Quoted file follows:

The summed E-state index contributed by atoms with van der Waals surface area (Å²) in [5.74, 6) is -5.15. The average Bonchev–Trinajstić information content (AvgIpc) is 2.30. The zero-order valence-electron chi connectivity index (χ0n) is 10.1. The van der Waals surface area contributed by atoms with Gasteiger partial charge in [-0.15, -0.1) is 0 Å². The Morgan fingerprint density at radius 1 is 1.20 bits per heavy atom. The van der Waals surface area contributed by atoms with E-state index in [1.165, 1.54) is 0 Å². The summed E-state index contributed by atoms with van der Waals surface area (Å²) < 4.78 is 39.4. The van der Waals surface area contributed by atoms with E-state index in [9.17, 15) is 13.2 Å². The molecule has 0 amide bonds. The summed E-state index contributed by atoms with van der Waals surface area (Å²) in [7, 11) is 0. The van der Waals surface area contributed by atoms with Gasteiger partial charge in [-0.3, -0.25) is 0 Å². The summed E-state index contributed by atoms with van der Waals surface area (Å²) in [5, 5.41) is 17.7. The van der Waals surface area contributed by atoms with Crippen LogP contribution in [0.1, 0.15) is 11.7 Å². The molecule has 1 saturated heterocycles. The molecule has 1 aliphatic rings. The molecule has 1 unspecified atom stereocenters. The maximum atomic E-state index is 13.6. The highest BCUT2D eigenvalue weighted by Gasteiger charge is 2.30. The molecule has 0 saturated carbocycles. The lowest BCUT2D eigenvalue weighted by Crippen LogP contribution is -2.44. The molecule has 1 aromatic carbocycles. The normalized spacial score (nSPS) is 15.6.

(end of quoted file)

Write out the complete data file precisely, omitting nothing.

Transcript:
The summed E-state index contributed by atoms with van der Waals surface area (Å²) in [5.74, 6) is -5.15. The average Bonchev–Trinajstić information content (AvgIpc) is 2.30. The zero-order valence-electron chi connectivity index (χ0n) is 10.1. The van der Waals surface area contributed by atoms with Gasteiger partial charge in [-0.15, -0.1) is 0 Å². The Morgan fingerprint density at radius 1 is 1.20 bits per heavy atom. The van der Waals surface area contributed by atoms with E-state index in [1.165, 1.54) is 0 Å². The summed E-state index contributed by atoms with van der Waals surface area (Å²) < 4.78 is 39.4. The van der Waals surface area contributed by atoms with E-state index in [9.17, 15) is 13.2 Å². The molecule has 0 amide bonds. The summed E-state index contributed by atoms with van der Waals surface area (Å²) in [7, 11) is 0. The van der Waals surface area contributed by atoms with Gasteiger partial charge in [-0.3, -0.25) is 0 Å². The summed E-state index contributed by atoms with van der Waals surface area (Å²) in [5, 5.41) is 17.7. The van der Waals surface area contributed by atoms with Crippen LogP contribution in [0.1, 0.15) is 11.7 Å². The molecule has 1 saturated heterocycles. The molecule has 1 aliphatic rings. The molecule has 1 unspecified atom stereocenters. The maximum atomic E-state index is 13.6. The highest BCUT2D eigenvalue weighted by Gasteiger charge is 2.30. The molecule has 0 saturated carbocycles. The lowest BCUT2D eigenvalue weighted by Crippen LogP contribution is -2.44. The molecule has 1 aromatic carbocycles. The normalized spacial score (nSPS) is 15.6.